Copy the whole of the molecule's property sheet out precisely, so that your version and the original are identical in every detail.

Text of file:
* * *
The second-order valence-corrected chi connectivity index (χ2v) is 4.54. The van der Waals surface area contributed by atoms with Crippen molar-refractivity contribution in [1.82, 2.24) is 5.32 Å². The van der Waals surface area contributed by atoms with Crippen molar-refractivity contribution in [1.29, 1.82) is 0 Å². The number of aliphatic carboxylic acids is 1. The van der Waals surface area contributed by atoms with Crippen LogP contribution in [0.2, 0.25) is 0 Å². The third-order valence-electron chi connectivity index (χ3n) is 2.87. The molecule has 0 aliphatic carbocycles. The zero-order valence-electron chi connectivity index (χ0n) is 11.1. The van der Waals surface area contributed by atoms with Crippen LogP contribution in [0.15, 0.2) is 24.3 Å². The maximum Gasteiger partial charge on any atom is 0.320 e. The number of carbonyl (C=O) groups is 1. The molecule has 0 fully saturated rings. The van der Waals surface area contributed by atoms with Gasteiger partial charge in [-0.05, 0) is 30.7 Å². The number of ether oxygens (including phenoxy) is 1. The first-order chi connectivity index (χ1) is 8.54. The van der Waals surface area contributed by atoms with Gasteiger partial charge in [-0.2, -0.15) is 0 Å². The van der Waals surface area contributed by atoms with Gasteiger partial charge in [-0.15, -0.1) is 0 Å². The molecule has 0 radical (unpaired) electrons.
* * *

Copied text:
The second-order valence-corrected chi connectivity index (χ2v) is 4.54. The van der Waals surface area contributed by atoms with Crippen molar-refractivity contribution in [1.82, 2.24) is 5.32 Å². The van der Waals surface area contributed by atoms with Crippen molar-refractivity contribution in [1.29, 1.82) is 0 Å². The number of aliphatic carboxylic acids is 1. The van der Waals surface area contributed by atoms with Crippen LogP contribution in [0.2, 0.25) is 0 Å². The third-order valence-electron chi connectivity index (χ3n) is 2.87. The molecule has 0 aliphatic carbocycles. The zero-order valence-electron chi connectivity index (χ0n) is 11.1. The van der Waals surface area contributed by atoms with Crippen LogP contribution in [0.15, 0.2) is 24.3 Å². The maximum Gasteiger partial charge on any atom is 0.320 e. The number of carbonyl (C=O) groups is 1. The molecule has 0 fully saturated rings. The van der Waals surface area contributed by atoms with Gasteiger partial charge in [-0.05, 0) is 30.7 Å². The number of ether oxygens (including phenoxy) is 1. The first-order chi connectivity index (χ1) is 8.54. The van der Waals surface area contributed by atoms with Gasteiger partial charge in [-0.2, -0.15) is 0 Å². The van der Waals surface area contributed by atoms with Gasteiger partial charge in [-0.15, -0.1) is 0 Å². The molecule has 0 radical (unpaired) electrons.